It’s no news that projects operate in more and more complex environments. When events like the Bhopal industrial accident hit the global news, we start wondering about that complexity, and where on Earth are the traces of the good governance, corporate responsibility and rule of law. Then the question of where are our firm assumptions now crawls in. There are many views on events and project assumptions such as the above. Here are the two cents of mine:
The degree of effectiveness of legal regulation of commercial activity is at the mercy of individual states. Given that the role of international law is still limited in this regard, those in countries with poor governance substantially remain disadvantaged in a global market.
The objectives at a project design phase would be to explore the development of the legal regulation of commercial activity on a national basis and consider the limitations of this for multinationals operating in a global market. The effectiveness of domestic legal regulation in this area needs to be considered, along with limitations of any international approach to the issue. The industrial accident in Bhopal and the extractive industry in Nigeria could be considered among relevant case studies.
Projects designed for Commercial activity have repercussions on fundamental human rights, including the ‘right to life’. More people are killed worldwide by industrial accidents and diseases each year (2.2 million) than are killed in wars (Slapper, 2011). With the progress of globalization the effectiveness of individual jurisdictional safeguards against crime, projects designs need to embed the understanding that financial malpractice and health and safety dangers become severely attenuated, because risk can be simply shifted to the jurisdiction of least resistance (idem). As a consequence, hazardous enterprises move into developing parts of the world, with daunting consequences. This was the case of the defective chemical plant in Bhopal.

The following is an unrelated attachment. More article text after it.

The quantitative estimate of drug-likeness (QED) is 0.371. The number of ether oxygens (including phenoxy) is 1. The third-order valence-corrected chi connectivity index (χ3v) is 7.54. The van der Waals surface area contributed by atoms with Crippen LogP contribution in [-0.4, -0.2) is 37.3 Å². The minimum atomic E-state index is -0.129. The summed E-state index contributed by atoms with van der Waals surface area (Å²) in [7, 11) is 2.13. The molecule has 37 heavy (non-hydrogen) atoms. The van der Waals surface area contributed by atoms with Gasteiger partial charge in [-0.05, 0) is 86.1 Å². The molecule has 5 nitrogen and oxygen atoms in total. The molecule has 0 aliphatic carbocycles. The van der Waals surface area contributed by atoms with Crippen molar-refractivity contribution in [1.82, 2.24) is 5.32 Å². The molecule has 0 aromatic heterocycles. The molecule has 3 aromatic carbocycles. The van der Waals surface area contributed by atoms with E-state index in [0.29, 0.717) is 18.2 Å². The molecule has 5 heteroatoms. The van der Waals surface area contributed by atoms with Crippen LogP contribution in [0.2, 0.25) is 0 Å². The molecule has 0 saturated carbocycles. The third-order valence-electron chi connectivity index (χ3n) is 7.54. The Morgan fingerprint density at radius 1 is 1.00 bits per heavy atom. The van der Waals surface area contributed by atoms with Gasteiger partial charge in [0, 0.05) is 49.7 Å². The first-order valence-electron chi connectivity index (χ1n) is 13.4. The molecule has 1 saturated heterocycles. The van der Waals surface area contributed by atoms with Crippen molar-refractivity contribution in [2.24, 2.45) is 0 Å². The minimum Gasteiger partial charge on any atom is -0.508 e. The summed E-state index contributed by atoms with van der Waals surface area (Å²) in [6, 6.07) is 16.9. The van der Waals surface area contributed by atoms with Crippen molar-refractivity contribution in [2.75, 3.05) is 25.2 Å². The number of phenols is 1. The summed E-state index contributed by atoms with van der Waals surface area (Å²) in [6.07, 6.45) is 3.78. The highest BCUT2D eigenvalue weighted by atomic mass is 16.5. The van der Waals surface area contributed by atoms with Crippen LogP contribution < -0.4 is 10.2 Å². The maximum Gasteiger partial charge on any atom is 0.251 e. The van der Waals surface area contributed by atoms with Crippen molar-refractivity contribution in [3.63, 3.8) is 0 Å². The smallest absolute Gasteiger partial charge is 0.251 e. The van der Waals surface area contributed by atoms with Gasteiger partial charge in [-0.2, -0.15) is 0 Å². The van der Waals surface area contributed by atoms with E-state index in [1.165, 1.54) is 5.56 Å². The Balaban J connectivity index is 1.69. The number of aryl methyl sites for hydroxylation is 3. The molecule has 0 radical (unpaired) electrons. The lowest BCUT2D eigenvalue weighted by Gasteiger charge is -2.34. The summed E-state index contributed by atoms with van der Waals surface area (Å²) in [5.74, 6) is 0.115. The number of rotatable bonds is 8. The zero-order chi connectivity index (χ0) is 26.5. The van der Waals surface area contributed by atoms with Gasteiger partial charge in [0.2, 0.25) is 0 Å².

The Bhopal case study is illustrative on a number of accounts, showing an interplay between projects and public policies. It shows that such projects can have a far-reaching and detrimental impact on people and on the environment. It provides insights into Government and corporate behaviors, important for stakeholders analysis. The company in question was able to distance itself from the operations of its subsidiary in India. This was also possible due to a certain reluctance of and procrastination on behalf of the government to enforce laws against it in order to protect their citizens. The fear of discouraging inward investment on the part of multinationals was seemingly among factors explaining the government attitude.
The picture becomes even more complex due to a combination of legal, jurisdictional, political, diplomatic and commercial reasons for which the governments and courts of developed nations rarely hold multinationals based in their countries to account for their foreign misdeeds. The arrest of management with their subsequent release, officials’ press statements condemning the management were soft responses to a tragedy of such a scale. Overall, the success in holding those responsible legally accountable has been limited and adequate financial compensation for the victims has not been achieved in Bhopal case.